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BORDER TERRIER

Official UKC Breed Standard


Revised April 15, 2007

Terrier Group
Copyright 1991, United Kennel Club

the distance from the withers to the tail (for example,


by about 1 inches in a 14-pound dog).
CHARACTERISTICS
The breed is alert, active, agile and capable of squeezing
through narrow openings as well as being able to travel
rapidly over any type of terrain. They are extremely
game when hunting, yet are good-natured, affectionate,
obedient and easily trained.

The goals and purposes of this breed standard include:


to furnish guidelines for breeders who wish to maintain
the quality of their breed and to improve it; to advance
this breed to a state of similarity throughout the world;
and to act as a guide for judges.
Breeders and judges have the responsibility to avoid
any conditions or exaggerations that are detrimental to
the health, welfare, essence and soundness of this
breed, and must take the responsibility to see that
these are not perpetuated.
Any departure from the following should be
considered a fault, and the seriousness with which the
fault should be regarded should be in exact proportion
to its degree and its effect upon the health and welfare
of the dog and on the dogs ability to perform its
traditional work.
HISTORY
The Border Terrier is one of the oldest terriers of Great
Britain, developed in the border territory surrounding
the Cheviot Hills. Farmers and shepherds who needed a
dog that had legs long enough to follow a horse, yet
was small enough to go to ground after a fox, kept him
pure for generations.
The Border Terrier was recognized by the United
Kennel Club in 1948.
GENERAL APPEARANCE
The Border Terrier is built for endurance and agility. He
is strongly made with medium bone and enough length
of leg to follow a horse. The breed is rather narrow in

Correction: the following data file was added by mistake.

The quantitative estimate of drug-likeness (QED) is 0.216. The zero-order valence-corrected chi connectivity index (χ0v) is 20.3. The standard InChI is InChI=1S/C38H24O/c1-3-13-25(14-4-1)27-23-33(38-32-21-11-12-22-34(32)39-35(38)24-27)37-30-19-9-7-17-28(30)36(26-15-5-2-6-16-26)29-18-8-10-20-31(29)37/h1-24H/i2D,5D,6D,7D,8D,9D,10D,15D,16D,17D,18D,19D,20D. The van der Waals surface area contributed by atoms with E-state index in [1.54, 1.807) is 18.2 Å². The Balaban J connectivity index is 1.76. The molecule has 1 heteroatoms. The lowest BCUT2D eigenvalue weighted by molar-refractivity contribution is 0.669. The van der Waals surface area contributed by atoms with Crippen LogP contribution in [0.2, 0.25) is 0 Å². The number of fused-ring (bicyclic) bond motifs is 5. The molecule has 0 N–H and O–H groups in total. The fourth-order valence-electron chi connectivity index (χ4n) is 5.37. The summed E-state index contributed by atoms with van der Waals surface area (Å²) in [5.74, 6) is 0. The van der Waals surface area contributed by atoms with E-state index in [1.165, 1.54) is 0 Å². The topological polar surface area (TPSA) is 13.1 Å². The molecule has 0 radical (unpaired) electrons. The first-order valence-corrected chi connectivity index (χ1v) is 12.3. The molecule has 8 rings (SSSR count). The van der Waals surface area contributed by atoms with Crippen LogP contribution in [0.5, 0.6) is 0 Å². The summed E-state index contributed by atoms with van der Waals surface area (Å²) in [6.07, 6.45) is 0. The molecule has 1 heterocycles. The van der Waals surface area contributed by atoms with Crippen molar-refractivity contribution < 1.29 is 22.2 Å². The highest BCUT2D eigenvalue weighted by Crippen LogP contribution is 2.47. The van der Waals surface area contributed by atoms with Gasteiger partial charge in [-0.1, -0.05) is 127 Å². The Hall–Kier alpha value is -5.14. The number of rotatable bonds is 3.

shoulder, body and quarters, and is covered with a
somewhat broken, close-fitting, intensely wiry jacket.
His otter-like head is distinctive. In proportion, the
height, measured at the withers, is slightly greater than

HEAD
Gives the impression of being like an otter.
SKULL - moderately broad and flat, with plenty of width
between the eyes the ears. The stop is a slight,
moderately broad curve, not a pronounced indentation.
The cheeks are slightly full.
MUZZLE - short and strong.
TEETH - a full complement of strong, white teeth meet
in a scissors or level bite.
Serious Faults: Undershot or overshot bites.
EYES - dark with a keen expression.
NOSE - black preferred, but liver or flesh colored are
acceptable.
EARS - the ears are small, v-shaped and of moderate
thickness. Set somewhat on the side of the head, not
high, and drop forward close to the cheeks.
Faults: ears breaking above the level of the skull.
NECK
Of moderate length, gradually widening into the
shoulder.
FOREQUARTERS
Shoulder blades long and well laid back.
FORELEGS - The straight forelegs are not too heavy in
bone. They are placed slightly wider than those of a Fox
Terrier.
BODY
Deep, narrow and fairly long, capable of being spanned
by a mans hands behind the shoulder blades. Ribcage
carried well back, but not overly sprung. Back supple
but with no suggestions of weakness.
HINDQUARTERS
Muscular and racy.
HIND LEGS - Long thighs, well-bent stifles and hocks
close to the ground.

FEET
Small and compact. The toes point forward and are
moderately arched with thick pads.
TAIL
Moderately short tail, thick at the base, then tapering.
Carried gaily when at attention; and may be dropped
when the dog is at ease.
Faults: Tail set on too high. Tail carried over the back.
COAT
Harsh, dense and straight, with close fitting undercoat.
The Border Terrier is to be exhibited in as close to
natural state as possible. Acceptable trimming includes
tidying up the head, neck and feet.
HIDE (Skin)
The hide is very thick while remaining loose fitting.
COLOR
Acceptable colors are red, wheaten, grizzle and tan and
blue and tan.
WEIGHT
Dogs: 13 to 15 pounds. Bitches: 11 to 14 pounds.
These are the preferred weights for Border Terriers in
working condition.
GAIT
Movement is straight and rhythmical with good length
of stride. The breed must be sound enough to follow a
horse.
DISQUALIFICATIONS
(A dog with a Disqualification must not be considered
for placement in a conformation event, and must be
reported to UKC.)
Unilateral or bilateral cryptorchid.
Viciousness or extreme shyness.
Albinism.